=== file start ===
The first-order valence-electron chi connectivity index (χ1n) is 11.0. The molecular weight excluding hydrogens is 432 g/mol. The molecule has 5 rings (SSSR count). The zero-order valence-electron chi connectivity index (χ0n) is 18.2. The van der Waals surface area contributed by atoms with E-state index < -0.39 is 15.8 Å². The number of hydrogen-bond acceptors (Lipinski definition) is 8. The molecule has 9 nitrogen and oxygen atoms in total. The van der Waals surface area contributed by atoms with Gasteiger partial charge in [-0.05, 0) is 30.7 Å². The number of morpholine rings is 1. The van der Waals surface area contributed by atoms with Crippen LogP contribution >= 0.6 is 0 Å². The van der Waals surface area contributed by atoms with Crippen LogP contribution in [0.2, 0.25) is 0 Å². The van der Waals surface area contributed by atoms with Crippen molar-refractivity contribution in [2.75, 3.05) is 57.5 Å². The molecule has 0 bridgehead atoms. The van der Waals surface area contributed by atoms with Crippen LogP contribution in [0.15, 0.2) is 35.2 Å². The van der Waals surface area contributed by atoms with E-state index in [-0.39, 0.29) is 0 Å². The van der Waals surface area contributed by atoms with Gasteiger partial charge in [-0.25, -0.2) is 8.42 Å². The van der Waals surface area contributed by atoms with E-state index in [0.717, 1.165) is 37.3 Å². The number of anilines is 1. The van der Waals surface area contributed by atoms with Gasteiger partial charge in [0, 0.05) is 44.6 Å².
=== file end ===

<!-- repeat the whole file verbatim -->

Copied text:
The first-order valence-electron chi connectivity index (χ1n) is 11.0. The molecular weight excluding hydrogens is 432 g/mol. The molecule has 5 rings (SSSR count). The zero-order valence-electron chi connectivity index (χ0n) is 18.2. The van der Waals surface area contributed by atoms with E-state index < -0.39 is 15.8 Å². The number of hydrogen-bond acceptors (Lipinski definition) is 8. The molecule has 9 nitrogen and oxygen atoms in total. The van der Waals surface area contributed by atoms with Gasteiger partial charge in [-0.05, 0) is 30.7 Å². The number of morpholine rings is 1. The van der Waals surface area contributed by atoms with Crippen LogP contribution >= 0.6 is 0 Å². The van der Waals surface area contributed by atoms with Crippen LogP contribution in [0.2, 0.25) is 0 Å². The van der Waals surface area contributed by atoms with Crippen molar-refractivity contribution in [2.75, 3.05) is 57.5 Å². The molecule has 0 bridgehead atoms. The van der Waals surface area contributed by atoms with Crippen LogP contribution in [0.15, 0.2) is 35.2 Å². The van der Waals surface area contributed by atoms with E-state index in [-0.39, 0.29) is 0 Å². The van der Waals surface area contributed by atoms with Gasteiger partial charge in [-0.25, -0.2) is 8.42 Å². The van der Waals surface area contributed by atoms with E-state index in [0.717, 1.165) is 37.3 Å². The number of anilines is 1. The van der Waals surface area contributed by atoms with Gasteiger partial charge in [0, 0.05) is 44.6 Å².